Review: Inspector calls for a standing ovation

Nov 12th, 2017 | By | Category: 2017-2018, Lifestyles

By William Gupton
Opinions Editor

This weekend featured the premier of the Willamette Theatre Department’s production of “An Inspector Calls” by John Boynton Priestley, and—in many ways it was a tremendous success. This production is a phenomenal opening to the department’s 2017-18 season, setting a strong precedent for the rest of the season.

“An Inspector Calls” takes place in England in 1912 in an age of corporate success and business prosperity at the expense of the working class. It follows the Birling family, who are at the top of this hierarchy due to the wealth and success of the father, Arthur Birling. It begins with a very jovial, bourgeoisie setting.

However, this opening is soon disrupted when an unfamiliar man by the name of Inspector Goole enters the home, bringing terrible news and dramatic conflict. Much of this conflict revolves around many of the pressing social issues of the age, while also providing an insightful look at problems in our own age.

This play manages to walk the fine line of tension between Downton Abbey style drama and an almost murder-mystery plot. It keeps the audience in that perfect balance between not totally understanding where the conflict is going while simultaneously providing them just enough information to try and piece together the events themselves. This tension is not an easy balance to maintain, but between the combinations of phenomenal acting, powerful direction and a touch of dramatic ambiance, it is captured excellently.

The cast itself displayed a masterful performance, featuring Kaitlyn Rickaby as the matron of the house, Akeylah Hernandez and William Bremer as her children, Alex Gordon as the hopeful soon to be son-in law, Piper St. Julien as the maid, William Forkin as the inspector who the play is named after and Willamette alumni Craig Pesti-Strobel as the father of the household. Not only did this cast carryout the beautiful tension of the show perfectly, they did so while taking up twentieth century English accents through it all.

Throughout the production, most of the actors are given brilliant moments to stand out and display a wide range of emotions and talents, though there are a few stand outs. A clear example was the inspector himself, which is not surprising given the fact that the play derives its name from his presence in the show. His aims are left mostly vague throughout the show until his exit, and this allows him to control the tension in each scene as the rest of the characters are left trying to figure him out. Both of the eldest Birlings, Arthur and Sybil, also display moments of brilliance in their battling with the inspector, while their children and future son-in-law also bring much of the pressure in the show to life.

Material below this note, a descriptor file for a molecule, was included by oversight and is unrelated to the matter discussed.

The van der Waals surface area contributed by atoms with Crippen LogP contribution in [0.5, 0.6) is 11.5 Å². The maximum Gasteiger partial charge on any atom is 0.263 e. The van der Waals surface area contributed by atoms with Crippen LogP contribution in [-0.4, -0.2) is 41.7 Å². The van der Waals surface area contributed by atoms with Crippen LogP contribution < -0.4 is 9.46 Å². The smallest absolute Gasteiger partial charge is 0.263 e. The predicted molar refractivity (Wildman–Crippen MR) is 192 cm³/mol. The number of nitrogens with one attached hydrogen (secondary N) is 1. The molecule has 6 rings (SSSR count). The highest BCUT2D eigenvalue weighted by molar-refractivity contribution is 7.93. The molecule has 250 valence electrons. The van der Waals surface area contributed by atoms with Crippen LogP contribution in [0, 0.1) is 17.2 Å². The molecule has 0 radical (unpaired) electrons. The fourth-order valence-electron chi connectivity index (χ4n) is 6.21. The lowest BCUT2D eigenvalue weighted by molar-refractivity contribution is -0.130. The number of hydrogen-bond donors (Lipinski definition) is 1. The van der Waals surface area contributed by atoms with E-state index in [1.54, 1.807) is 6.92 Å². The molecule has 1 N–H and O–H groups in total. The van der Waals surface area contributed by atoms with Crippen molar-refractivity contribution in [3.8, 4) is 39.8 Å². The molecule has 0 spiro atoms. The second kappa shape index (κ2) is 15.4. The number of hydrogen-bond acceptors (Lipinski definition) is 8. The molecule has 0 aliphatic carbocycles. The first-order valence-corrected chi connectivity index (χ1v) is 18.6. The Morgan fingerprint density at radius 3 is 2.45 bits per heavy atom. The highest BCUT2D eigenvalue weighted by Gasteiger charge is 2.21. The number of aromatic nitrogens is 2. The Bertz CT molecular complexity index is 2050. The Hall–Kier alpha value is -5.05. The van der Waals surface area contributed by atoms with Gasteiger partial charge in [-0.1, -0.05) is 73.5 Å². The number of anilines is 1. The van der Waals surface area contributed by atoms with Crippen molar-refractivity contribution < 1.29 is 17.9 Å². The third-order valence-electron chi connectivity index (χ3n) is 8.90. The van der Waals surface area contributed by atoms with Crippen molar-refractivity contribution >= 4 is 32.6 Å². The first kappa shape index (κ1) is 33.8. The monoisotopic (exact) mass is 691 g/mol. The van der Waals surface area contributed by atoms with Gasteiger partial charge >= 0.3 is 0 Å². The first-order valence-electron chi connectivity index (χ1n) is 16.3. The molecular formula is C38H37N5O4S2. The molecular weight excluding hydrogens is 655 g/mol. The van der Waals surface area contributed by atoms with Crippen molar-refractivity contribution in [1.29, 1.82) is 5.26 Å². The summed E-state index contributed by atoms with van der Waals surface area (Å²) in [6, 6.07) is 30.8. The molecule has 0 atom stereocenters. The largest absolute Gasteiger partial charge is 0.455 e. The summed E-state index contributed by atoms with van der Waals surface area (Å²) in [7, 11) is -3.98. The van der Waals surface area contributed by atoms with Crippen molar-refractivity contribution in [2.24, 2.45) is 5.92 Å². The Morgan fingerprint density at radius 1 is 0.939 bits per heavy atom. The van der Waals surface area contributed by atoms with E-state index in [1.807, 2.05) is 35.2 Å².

Additionally, the set and direction of the show are of the highest caliber. The set often is my favorite feature in theTheatre department’s work, as their black box theatre allows them to completely reinvent the room every time I enter it, and never once have I been disappointed in the slightest. The set for “An Inspector Calls” is designed like a single living room in an upper-class home, but with hollowed out walls to allow the audience to look in from all sides. This set enables the audience to view the production almost like one observes a fish in a bowl. The set designer and director, Christopher L. Harris, once again put together a set that demonstrated the magic of stagecraft, and the stage team put together a wonderful surprise shakeup to the foundations of it in the last moments of the show.

In combination with the stage was the direction and ambiance that constructed the atmosphere of the production in such a way that I often got chills while sitting in the audience. Offstage featured an upright string bass, singing glasses and a live soprano singer, all of which filled the background sounds of the show to add additional shifts in mood with every moment.

In conclusion, I believe this to be one of the best productions I have seen from Willamette Theatre, and I highly encourage anyone to go and see it. The show was intensely entertaining and thought-provoking, highlighting some powerful issues that were a part of the world it takes place in, but are just as real as in ours.

“An Inspector Calls” will be running until Oct. 14 in the M. Lee Pelton Theatre on campus.

 

wrgupton@willamette.edu

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